Optimism abounds with the Texas Tech season less than two weeks away and for good reason, but what are some of the concerns heading into the 2015 campaign?
RaiderPower.com has singled out three primary reasons to consider the flip side of the standard Kool-Aid fueled argument.
Texas Tech doesn't get a bye until mid-November. Regardless of the reasons behind the 11-game stretch without a break, this would not be considered optimal for any program in the country.
A three-game gauntlet consisting of a trip to Fayetteville against Arkansas, followed by a home game against what figures to be a Top 5 TCU squad and then a neutral-site matchup with perhaps another national contender in Baylor could be argued as one of the most difficult stretches for anyone in college football.
After back-to-back games against perennial cellar dwellers Iowa State and Kansas, Tech's schedule picks up again with consecutive conference clashes beginning with a trip to Norman to take on Oklahoma, before hosting Oklahoma State the following week on Halloween. The Red Raiders then head east to play West Virginia in Morgantown and then return home to the Jones for Kansas State on Nov. 14.
Finally, Tech gets an off week before closing out the regular season against Texas on Thanksgiving in Austin, where the Red Raiders haven't won since 1997.
Texas Tech's defense was historically bad in several categories last season. Every Tech fan is painfully aware of that.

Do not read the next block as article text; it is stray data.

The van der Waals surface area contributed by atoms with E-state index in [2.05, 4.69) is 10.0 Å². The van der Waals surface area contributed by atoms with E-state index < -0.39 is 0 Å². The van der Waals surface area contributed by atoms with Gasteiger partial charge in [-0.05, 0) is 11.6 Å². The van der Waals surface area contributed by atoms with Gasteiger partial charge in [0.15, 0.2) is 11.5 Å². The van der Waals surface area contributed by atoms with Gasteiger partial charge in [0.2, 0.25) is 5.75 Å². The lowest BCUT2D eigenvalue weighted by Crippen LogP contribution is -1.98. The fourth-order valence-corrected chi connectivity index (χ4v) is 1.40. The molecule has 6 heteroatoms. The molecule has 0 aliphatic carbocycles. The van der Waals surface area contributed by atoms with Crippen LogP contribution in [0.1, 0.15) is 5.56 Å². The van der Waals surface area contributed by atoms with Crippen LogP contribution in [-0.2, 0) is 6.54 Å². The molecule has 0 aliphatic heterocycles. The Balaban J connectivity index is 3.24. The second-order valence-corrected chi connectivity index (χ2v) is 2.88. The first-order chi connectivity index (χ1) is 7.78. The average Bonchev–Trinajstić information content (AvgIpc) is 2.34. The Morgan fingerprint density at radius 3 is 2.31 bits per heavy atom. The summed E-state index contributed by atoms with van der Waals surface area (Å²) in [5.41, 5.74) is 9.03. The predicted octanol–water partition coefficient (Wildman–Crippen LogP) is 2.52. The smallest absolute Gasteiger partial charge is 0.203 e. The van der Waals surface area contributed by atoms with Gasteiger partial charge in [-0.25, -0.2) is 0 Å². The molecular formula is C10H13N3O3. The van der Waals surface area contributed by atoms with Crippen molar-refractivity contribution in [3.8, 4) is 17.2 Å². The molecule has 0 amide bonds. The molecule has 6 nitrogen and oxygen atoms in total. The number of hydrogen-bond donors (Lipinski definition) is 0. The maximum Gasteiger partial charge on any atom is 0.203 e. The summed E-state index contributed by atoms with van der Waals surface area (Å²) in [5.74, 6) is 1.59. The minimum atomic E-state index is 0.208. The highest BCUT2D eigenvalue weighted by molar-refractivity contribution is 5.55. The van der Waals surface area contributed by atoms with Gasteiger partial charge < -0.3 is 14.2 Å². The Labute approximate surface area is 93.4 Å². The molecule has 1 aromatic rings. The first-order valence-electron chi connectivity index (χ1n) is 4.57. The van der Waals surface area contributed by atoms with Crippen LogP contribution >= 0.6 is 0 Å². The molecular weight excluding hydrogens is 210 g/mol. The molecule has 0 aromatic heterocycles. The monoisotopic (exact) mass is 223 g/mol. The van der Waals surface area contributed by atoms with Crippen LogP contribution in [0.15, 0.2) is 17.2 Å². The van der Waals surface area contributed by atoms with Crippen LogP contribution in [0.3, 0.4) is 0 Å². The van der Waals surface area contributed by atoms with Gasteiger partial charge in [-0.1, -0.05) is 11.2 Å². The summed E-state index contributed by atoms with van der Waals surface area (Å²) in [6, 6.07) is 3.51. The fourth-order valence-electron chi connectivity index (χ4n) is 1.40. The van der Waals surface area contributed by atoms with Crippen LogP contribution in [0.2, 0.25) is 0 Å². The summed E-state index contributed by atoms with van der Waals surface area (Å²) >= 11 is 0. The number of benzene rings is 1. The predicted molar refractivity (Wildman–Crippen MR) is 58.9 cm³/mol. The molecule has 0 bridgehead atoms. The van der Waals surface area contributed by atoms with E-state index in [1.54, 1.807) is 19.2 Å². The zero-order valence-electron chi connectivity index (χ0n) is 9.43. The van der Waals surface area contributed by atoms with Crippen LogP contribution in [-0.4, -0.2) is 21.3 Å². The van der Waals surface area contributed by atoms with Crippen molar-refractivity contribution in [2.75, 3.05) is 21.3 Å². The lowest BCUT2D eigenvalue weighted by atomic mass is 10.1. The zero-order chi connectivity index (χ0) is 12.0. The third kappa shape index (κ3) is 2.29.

Enter accomplished defensive coordinator David Gibbs, a coach's son and football lifer, who has spent over 20 years in the industry, including successful stints leading defenses in the Big Ten, SEC and most recently at Houston.
The expectation is for the Red Raiders to improve at least some if not significantly, but to not be at least a little concerned until they prove it would be nothing but a blind leap.
The 2014 season featured one drama after another both on and off the field from bizarre sideline penalties which almost cost Tech wins, to the defensive coordinator being forced out after three games, to the signal stealing controversy and on and on.
Head coach Kliff Kingsbury and the staff have taken steps to close ranks during the offseason and apply a more business like persona. Essentially, less talk, more hard work. Those are good signs, but if the Red Raiders struggle early and the circus returns it's easy to see how the season could spiral out of control.